Work crews replacing the old water mains beneath Stacy Boulevard have made the first forays into a project that will replace nearly five miles of pipe from the Boulevard up though neighborhoods off Centennial Avenue.
It's the most recent phase of the city's water system repairs, a $7.5 million project that replaces some of the city's oldest water lines in city's water distribution system and will run through the summer and into the fall.
But those five miles, six months and $7.5 million won't scratch the surface of Gloucester's water infrastructure needs, city officials say.
Actually, it meets less than a tenth of it, said Public Works Director, Mike Hale.
There are 60-70 miles of pipe at the end of their life span, today. Those pipes aren't broken, Hale said, but they're at risk of breaking. Fixing them, if you figure $7.5 million for four or so miles, could cost over $100 million. That doesn't include repairs to sewer lines and pump stations that are past their time, Hale added; those repairs, he said, would cost about the same.
"It doesn't matter what size community you're looking at," Hale said. "No one can afford to invest the way they want to invest. A five to fifteen year capital project would be more than the rate (and ratepayers) could support."
The city, he said, can't keep up with regular maintenance and replacement, let alone state and federally mandated projects.
Gloucester homeowners and businesses, like those in other cities and towns across the state can't keep up with water and sewer infrastructure costs without help from state and federal governments, according to the state Water Infrastructure Finance Commission's report released in February.
Looking at the next 20 years, the commission found a $10.2 billion funding gap in drinking water resources statewide, and an $11.2 billion gap in resources for clean water projects. The gap estimation examined projected rate revenues over 20 years, minus capital needs projected by the Environmental Protection Agency and estimated increases in operation and maintenance costs.
The commission found that aging systems in need of repair and investment, combined with environmental and public health regulations on municipal water and sewer systems are the main causes of the funding gaps.
"Municipalities and districts are angry that the brunt of the cost is being borne at the local level by taxpayers or ratepayers, when the benefits have state and national significance," the report states.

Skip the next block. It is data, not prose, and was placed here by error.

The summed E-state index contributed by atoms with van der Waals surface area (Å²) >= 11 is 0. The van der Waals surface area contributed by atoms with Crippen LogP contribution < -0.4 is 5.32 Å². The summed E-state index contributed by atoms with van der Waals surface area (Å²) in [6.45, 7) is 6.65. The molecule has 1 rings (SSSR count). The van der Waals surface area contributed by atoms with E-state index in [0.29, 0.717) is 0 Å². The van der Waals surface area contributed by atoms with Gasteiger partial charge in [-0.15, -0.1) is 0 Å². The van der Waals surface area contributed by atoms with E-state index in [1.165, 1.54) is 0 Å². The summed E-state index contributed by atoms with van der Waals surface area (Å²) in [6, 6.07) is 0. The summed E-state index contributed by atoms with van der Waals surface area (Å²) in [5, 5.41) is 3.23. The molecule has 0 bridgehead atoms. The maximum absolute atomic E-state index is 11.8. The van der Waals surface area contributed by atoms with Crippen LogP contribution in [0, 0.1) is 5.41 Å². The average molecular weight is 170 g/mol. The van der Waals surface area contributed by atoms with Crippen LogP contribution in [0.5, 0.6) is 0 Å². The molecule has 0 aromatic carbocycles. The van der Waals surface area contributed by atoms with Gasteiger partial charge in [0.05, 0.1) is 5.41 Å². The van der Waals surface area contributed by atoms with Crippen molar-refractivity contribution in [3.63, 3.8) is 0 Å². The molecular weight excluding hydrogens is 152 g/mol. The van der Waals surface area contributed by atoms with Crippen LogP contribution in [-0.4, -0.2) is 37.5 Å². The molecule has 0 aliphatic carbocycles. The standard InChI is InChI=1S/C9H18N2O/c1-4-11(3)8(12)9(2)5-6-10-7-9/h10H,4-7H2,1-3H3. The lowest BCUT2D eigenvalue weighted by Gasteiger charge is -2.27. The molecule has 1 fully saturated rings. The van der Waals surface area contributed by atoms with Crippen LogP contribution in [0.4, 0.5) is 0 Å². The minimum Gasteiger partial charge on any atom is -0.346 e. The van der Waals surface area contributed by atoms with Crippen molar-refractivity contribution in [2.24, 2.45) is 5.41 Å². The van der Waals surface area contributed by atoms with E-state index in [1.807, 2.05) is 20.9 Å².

Cities and towns, the report states, are seeing growing debt as a result of utility costs and capital needs, while federal and state funding sources are trending downward, exacerbated by the recession, and water and sewer rates, across the state, the report said, aren't fully able to proved for the cost of operating the plants.
Mayor Carolyn Kirk said Wednesday that the city has invested strongly in water infrastructure and sewer infrastructure since the 1990s, after what seemed like decades of kicking the repair can down the road.
After the DEP's infamous 2009 Gloucester boil water order, the city's Public Works Department undertook three phases of upgrades to the water system, totaling about $25 million. Including the Combined Sewer Overflow stormwater and sanitary sewer separation, and state mandated upgrades to the Wastewater treatment plant, the city spent $55 million in sewer repairs over the last few years.
The city's water rate, however, hit $8.75 per 1,000 gallons last year, and is expected to hit $9 per 1,000 gallons before the end of the year. Sewer is $10.98 per 1,000 gallons. With the current projects, the rates are expected to rise.
Gloucester, said City Councilor and former mayor Bruce Tobey, has assessed its needs, is meeting them, and paying through the water rate.
That, he added, is what communities are supposed to do. At the moment, the city's in better shape than a lot of other municipalities who haven't done that.
A municipal water system has to be continuously maintained, he said, and the city's problems, he said, came from putting it off to the next generation — the current one. But, he said, federal and state regulations, like CSO and the unresolved $40 million to $60 million Secondary Treatment mandate by the EPA, don't help.
"The tragedy is that the law requires but does very little at the federal and state level to help pay for it," Tobey said.
Kirk said the state and federal Government have to provide some support for infrastructure because the rate- and taxpayers alone can't handle it.
"It's the ratepayer, the homeowner, the taxpayer, the citizen." Kirk said. "That's who's paying for it."
Steven Fletcher may be contacted at 1-978-283-7000 x3455, or email@example.com. Follow him on Twitter at @stevengdt.